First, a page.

Similarly, there are compounds as "hydrocephalus" ("hydro-" = "water" and "-cephalus" = "head"), "microcephaly" ("micro-" = "very small") and "brachydactyly" or "brachycephalic" ("brachy-" gr. brachys - "short", refers to "fingers" and "head"). Some words incorporate a second element denoting blood "-emia": "galactosemia" < "galactose"; "citrullinemia" < "citrulline"; "choroideremia" < "choroid"; "thalassemia" < gr. thalassa, "sea". The nominalisation with suffixes like "-osis" ("glycogenosis" < "glycogen"; "legionellosis" < "legionella"; "brucellosis" < "brucella"; "mastocytosis" < "mastocyte"; "sialidosis" < "sialidase") and "-ism" ("albinism", "botulism") is frequent as well.
According to the above, it is not possible to determine if the cause of inclusion or exclusion of lemmas on rare diseases in Academy's dictionaries, resides in an inconsistency with respect to the usual rules governing the processes of word formation in Spanish language.
1. This paper highlights the imprecision in the lexicographical criteria that manage the inclusion and treatment of specialized lexical units in Academy's dictionaries; specifically, in terms to the area of medicine and health sciences, as accounted in the heterogeneous group of terms for rare diseases that have been selected. From a total of fifty-four conditions, only twenty (37.03 %) are lemmatized in DRAE. The absence of the term fibromyalgia is particularly noteworthy, since it has been considered a prevalent disease in recent years and yet, does not have an entry in the cited dictionary.
2. Consequently, it has not been possible, in this study, to deduce exact principles applied in the treatment of lexical entries on rare diseases. We, therefore, conclude that this group of terms does not appear systematically collected in Academy's dictionaries, despite having the same characteristics as other words in general vocabulary.
3. The Academy's dictionary satisfies the needs of the users (non-specialists, media professionals without formal training in medicine and health sciences, among others) seeking information on various lexical aspects (definitions, variations in the encoding of words, to name a few) of less prevalent diseases in a very partial manner. However, we must necessarily indicate the merit of the growing inclusion of terms related to these diseases in the different editions of DRAE, which has taken place since the last century to this day.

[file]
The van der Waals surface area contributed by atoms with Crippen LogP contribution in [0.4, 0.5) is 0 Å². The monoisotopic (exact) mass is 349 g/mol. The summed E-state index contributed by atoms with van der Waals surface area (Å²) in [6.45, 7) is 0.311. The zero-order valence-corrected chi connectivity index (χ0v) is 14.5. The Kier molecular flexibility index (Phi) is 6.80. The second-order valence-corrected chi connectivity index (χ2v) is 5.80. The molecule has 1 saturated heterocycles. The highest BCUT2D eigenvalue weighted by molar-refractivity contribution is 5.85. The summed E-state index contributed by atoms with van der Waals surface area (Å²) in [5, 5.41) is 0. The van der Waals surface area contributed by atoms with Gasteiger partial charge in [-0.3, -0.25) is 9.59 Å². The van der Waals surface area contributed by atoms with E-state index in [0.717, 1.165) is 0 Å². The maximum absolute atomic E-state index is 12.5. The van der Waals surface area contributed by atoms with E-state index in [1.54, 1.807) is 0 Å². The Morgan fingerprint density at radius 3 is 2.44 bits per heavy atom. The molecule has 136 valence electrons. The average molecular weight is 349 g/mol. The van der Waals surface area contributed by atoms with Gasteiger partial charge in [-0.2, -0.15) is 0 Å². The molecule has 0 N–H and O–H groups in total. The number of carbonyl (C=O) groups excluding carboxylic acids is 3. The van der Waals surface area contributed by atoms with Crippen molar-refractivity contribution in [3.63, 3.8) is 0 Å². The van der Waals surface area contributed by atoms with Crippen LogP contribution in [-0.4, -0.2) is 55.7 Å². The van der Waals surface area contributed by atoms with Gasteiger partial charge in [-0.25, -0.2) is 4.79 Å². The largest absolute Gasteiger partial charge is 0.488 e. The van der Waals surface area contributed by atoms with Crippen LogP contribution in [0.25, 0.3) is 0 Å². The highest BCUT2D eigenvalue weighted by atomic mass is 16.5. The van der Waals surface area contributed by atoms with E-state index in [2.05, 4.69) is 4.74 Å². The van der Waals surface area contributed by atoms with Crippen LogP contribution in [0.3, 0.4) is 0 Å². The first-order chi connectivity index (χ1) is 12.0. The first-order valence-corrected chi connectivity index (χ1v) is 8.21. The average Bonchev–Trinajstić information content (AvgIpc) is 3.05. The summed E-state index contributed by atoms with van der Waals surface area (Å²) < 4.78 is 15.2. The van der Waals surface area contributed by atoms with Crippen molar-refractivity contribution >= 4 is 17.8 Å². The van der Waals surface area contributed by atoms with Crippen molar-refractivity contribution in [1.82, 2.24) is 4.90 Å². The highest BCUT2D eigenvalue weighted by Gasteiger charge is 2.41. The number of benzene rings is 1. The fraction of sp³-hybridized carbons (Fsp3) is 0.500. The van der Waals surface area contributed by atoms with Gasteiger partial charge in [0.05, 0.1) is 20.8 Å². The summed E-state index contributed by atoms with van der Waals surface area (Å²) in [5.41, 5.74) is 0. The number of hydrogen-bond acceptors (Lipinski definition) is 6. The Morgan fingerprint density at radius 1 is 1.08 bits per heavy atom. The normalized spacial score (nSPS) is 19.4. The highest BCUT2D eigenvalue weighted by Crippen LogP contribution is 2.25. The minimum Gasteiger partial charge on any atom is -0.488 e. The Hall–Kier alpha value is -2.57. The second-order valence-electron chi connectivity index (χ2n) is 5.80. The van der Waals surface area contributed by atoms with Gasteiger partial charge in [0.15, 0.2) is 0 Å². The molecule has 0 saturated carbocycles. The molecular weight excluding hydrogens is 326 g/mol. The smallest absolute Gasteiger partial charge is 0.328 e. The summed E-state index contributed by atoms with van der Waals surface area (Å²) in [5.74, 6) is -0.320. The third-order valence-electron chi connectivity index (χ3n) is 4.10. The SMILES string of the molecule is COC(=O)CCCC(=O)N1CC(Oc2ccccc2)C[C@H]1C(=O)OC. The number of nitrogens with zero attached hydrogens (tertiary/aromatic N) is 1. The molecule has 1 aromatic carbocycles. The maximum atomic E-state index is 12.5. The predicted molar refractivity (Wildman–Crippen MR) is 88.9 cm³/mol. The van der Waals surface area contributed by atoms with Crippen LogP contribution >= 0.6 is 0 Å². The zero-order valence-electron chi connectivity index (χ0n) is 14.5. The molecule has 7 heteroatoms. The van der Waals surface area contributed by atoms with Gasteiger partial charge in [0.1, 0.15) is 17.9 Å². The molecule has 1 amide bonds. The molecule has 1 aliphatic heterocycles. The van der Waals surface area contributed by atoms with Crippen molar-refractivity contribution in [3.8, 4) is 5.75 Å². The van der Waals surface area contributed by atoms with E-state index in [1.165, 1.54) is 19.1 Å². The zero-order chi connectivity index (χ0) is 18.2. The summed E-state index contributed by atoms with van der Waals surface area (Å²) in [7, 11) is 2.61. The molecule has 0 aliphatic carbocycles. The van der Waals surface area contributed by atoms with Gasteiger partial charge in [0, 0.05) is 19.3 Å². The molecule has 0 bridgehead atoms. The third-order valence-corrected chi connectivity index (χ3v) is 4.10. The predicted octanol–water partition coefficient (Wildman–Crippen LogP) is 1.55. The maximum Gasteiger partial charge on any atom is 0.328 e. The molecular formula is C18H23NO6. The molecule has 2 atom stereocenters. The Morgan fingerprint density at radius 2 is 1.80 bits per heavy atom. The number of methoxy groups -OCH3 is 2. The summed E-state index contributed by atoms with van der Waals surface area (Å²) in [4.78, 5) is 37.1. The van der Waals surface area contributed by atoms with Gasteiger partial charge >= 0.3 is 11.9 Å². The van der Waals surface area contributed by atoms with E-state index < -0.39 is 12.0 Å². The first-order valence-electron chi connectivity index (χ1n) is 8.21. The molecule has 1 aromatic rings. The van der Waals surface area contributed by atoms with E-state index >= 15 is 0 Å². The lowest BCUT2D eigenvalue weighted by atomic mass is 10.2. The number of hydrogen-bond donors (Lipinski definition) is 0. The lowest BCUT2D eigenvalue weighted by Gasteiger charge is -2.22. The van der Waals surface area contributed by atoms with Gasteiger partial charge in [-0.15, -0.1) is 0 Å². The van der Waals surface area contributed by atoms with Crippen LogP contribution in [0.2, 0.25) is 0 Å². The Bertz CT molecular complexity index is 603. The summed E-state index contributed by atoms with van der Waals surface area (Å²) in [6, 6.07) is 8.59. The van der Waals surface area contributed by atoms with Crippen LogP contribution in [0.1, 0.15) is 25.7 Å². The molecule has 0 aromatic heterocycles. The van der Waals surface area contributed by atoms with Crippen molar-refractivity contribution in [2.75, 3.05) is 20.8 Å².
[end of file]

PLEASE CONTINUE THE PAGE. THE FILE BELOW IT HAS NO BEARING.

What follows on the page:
4. In any case, the dictionary of the Real Academia is a key reference, at least to any Spanish speaker, when resolving lexical-terminological doubts and, in this sense, one should not lose sight of its overall mission to clarify the meaning of those words, specialized or not, that are becoming part of the heritage of our language and being repeated daily in discourse, whether longstanding or not.
5. It would therefore be advisable that the dictionary extend the list of definitions for rare diseases, thus being able to generate an approximate and primarily informative, not scientific, idea of those considered more usual (for example, based on the index of references made to them in the mass media), in that way also expanding the general understanding of these conditions today.
6. It would also be expedient to undertake, from a scientific and specialized point of view, the arduous task of preparing a dictionary on rare diseases, or rather less frequent diseases, with the goal of making the terminology of these conditions more accessible to a nonspecialist public. While it is true that FEDER, on a national level, and EURORDIS, on European level, assemble in their online pages very useful and updated information on this issue.
7. A further step in the study of the presence of words that designate rare diseases in dictionaries should be consulting the dictionary of medical terms (Diccionario de terminos medicos) from the Real Academia de Medicina (2012) and could be completed with the search in other directories as Vocabulario cientifico y tecnico by the Real Academia de Ciencias Exactas, Fisicasy Naturales (1996).
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Received in September 2014
Approved in October 2014
Susana RIDAO RODRIGO, Universidad de Murcia--Facultad de Letras. Murcia--Espana. email@example.com
Francisco J. RODRIGUEZ MUNOZ, Universidad de Almeria--Facultad de Ciencias de la Educacion. Almeria--Espana. 04120-- firstname.lastname@example.org
(1) "[...] A discourse characterized by structural heterogeneity where the currently common communicative discourse coexists with specialized segments unintelligible to the uninitiated". Mejri (2012, p.22).
(2) "(The specialized language) can be defined as the use of a natural language to disclose technically a specialised knowledge". (LERAT, 1997, p.18).
(3) "De ahi se desprende que la sociedad necesite buenos materiales de divulgacion cientifica, entre los que deben encontrarse los diccionarios especializados divulgativos que, ademas de permitir a los diccionarios generales y a los de lengua liberarse de una buena parte de la terminologia cientifica, presenten la informacion relacionada con ese vocabulario de una manera adecuada para las personas que no son especialistas en cada una de las materias. Es decir, diccionarios que sepan encontrar el equilibrio entre la presion cientifica y la accesibilidad general". (GUTIERREZ RODILLA, 2005, p.30).
(4) RAE (2001).
(5) FEDER (2014).
(6) It is to be noted that fibromyalgia has recently stopped being considered a rare disease, though it is catalogued as such in the description.
(7) ORPHANET (2014).
(8) ORPHANET (2014).
(9) DICCIOMED (2014).